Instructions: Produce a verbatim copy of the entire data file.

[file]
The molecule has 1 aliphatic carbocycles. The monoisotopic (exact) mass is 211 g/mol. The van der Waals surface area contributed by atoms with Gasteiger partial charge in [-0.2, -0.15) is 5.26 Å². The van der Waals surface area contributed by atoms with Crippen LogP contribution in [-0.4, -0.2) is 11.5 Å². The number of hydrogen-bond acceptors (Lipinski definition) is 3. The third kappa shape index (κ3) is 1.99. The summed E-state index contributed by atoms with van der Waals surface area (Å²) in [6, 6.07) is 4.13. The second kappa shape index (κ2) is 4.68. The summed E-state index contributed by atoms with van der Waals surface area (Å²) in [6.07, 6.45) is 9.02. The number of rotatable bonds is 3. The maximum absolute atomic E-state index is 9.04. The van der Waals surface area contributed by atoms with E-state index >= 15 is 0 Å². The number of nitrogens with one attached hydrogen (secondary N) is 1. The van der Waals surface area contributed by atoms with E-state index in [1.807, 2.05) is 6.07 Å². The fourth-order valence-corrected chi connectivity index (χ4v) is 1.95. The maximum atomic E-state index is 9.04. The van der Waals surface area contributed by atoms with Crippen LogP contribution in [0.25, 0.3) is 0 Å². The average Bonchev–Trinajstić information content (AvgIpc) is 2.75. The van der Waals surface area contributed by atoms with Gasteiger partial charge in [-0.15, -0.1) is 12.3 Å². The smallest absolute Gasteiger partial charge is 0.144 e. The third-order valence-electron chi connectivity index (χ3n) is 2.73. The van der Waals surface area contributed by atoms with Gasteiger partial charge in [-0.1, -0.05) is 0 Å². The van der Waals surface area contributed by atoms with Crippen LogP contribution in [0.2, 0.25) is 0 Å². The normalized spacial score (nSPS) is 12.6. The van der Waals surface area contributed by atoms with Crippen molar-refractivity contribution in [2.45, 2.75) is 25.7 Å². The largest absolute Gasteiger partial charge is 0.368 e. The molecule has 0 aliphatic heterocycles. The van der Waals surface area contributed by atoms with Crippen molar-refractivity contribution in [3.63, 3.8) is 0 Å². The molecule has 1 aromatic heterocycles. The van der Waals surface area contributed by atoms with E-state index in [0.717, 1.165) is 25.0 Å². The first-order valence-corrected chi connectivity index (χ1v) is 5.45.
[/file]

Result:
The molecule has 1 aliphatic carbocycles. The monoisotopic (exact) mass is 211 g/mol. The van der Waals surface area contributed by atoms with Gasteiger partial charge in [-0.2, -0.15) is 5.26 Å². The van der Waals surface area contributed by atoms with Crippen LogP contribution in [-0.4, -0.2) is 11.5 Å². The number of hydrogen-bond acceptors (Lipinski definition) is 3. The third kappa shape index (κ3) is 1.99. The summed E-state index contributed by atoms with van der Waals surface area (Å²) in [6, 6.07) is 4.13. The second kappa shape index (κ2) is 4.68. The summed E-state index contributed by atoms with van der Waals surface area (Å²) in [6.07, 6.45) is 9.02. The number of rotatable bonds is 3. The maximum absolute atomic E-state index is 9.04. The van der Waals surface area contributed by atoms with E-state index >= 15 is 0 Å². The number of nitrogens with one attached hydrogen (secondary N) is 1. The van der Waals surface area contributed by atoms with E-state index in [1.807, 2.05) is 6.07 Å². The fourth-order valence-corrected chi connectivity index (χ4v) is 1.95. The maximum atomic E-state index is 9.04. The van der Waals surface area contributed by atoms with Crippen LogP contribution in [0.25, 0.3) is 0 Å². The average Bonchev–Trinajstić information content (AvgIpc) is 2.75. The van der Waals surface area contributed by atoms with Gasteiger partial charge in [-0.15, -0.1) is 12.3 Å². The smallest absolute Gasteiger partial charge is 0.144 e. The third-order valence-electron chi connectivity index (χ3n) is 2.73. The van der Waals surface area contributed by atoms with Gasteiger partial charge in [-0.1, -0.05) is 0 Å². The van der Waals surface area contributed by atoms with Crippen LogP contribution in [0.2, 0.25) is 0 Å². The normalized spacial score (nSPS) is 12.6. The van der Waals surface area contributed by atoms with Crippen molar-refractivity contribution in [2.45, 2.75) is 25.7 Å². The largest absolute Gasteiger partial charge is 0.368 e. The molecule has 0 aliphatic heterocycles. The van der Waals surface area contributed by atoms with Crippen molar-refractivity contribution in [3.63, 3.8) is 0 Å². The molecule has 1 aromatic heterocycles. The van der Waals surface area contributed by atoms with E-state index in [0.717, 1.165) is 25.0 Å². The first-order valence-corrected chi connectivity index (χ1v) is 5.45.